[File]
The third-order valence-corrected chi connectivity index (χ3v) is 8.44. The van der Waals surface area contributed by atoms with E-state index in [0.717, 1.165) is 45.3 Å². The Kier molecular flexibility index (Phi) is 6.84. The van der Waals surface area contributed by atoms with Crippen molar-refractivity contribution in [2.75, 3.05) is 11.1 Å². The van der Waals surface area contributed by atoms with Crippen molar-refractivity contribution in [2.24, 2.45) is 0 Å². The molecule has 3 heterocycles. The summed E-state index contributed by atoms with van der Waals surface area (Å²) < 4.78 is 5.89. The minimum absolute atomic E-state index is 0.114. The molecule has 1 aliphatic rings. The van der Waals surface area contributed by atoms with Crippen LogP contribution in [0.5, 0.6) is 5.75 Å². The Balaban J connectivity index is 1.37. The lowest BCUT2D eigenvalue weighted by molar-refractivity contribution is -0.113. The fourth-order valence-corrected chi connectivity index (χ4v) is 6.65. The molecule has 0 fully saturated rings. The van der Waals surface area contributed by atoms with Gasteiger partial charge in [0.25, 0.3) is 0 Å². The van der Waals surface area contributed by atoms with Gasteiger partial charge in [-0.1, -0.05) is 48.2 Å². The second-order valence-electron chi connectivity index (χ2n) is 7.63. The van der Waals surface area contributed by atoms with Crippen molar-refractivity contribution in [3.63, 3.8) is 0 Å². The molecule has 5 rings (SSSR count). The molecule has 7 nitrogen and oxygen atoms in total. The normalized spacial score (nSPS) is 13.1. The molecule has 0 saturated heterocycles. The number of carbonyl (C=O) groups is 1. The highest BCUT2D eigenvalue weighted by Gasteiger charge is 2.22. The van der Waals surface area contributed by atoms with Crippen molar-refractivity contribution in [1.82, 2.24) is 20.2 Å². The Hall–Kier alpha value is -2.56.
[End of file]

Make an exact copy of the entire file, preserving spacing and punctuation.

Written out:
The third-order valence-corrected chi connectivity index (χ3v) is 8.44. The van der Waals surface area contributed by atoms with E-state index in [0.717, 1.165) is 45.3 Å². The Kier molecular flexibility index (Phi) is 6.84. The van der Waals surface area contributed by atoms with Crippen molar-refractivity contribution in [2.75, 3.05) is 11.1 Å². The van der Waals surface area contributed by atoms with Crippen molar-refractivity contribution in [2.24, 2.45) is 0 Å². The molecule has 3 heterocycles. The summed E-state index contributed by atoms with van der Waals surface area (Å²) < 4.78 is 5.89. The minimum absolute atomic E-state index is 0.114. The molecule has 1 aliphatic rings. The van der Waals surface area contributed by atoms with Crippen LogP contribution in [0.5, 0.6) is 5.75 Å². The Balaban J connectivity index is 1.37. The lowest BCUT2D eigenvalue weighted by molar-refractivity contribution is -0.113. The fourth-order valence-corrected chi connectivity index (χ4v) is 6.65. The molecule has 0 fully saturated rings. The van der Waals surface area contributed by atoms with Gasteiger partial charge in [0.25, 0.3) is 0 Å². The van der Waals surface area contributed by atoms with Gasteiger partial charge in [-0.1, -0.05) is 48.2 Å². The second-order valence-electron chi connectivity index (χ2n) is 7.63. The van der Waals surface area contributed by atoms with Crippen molar-refractivity contribution in [3.63, 3.8) is 0 Å². The molecule has 5 rings (SSSR count). The molecule has 7 nitrogen and oxygen atoms in total. The normalized spacial score (nSPS) is 13.1. The molecule has 0 saturated heterocycles. The number of carbonyl (C=O) groups is 1. The highest BCUT2D eigenvalue weighted by Gasteiger charge is 2.22. The van der Waals surface area contributed by atoms with Crippen molar-refractivity contribution in [1.82, 2.24) is 20.2 Å². The Hall–Kier alpha value is -2.56.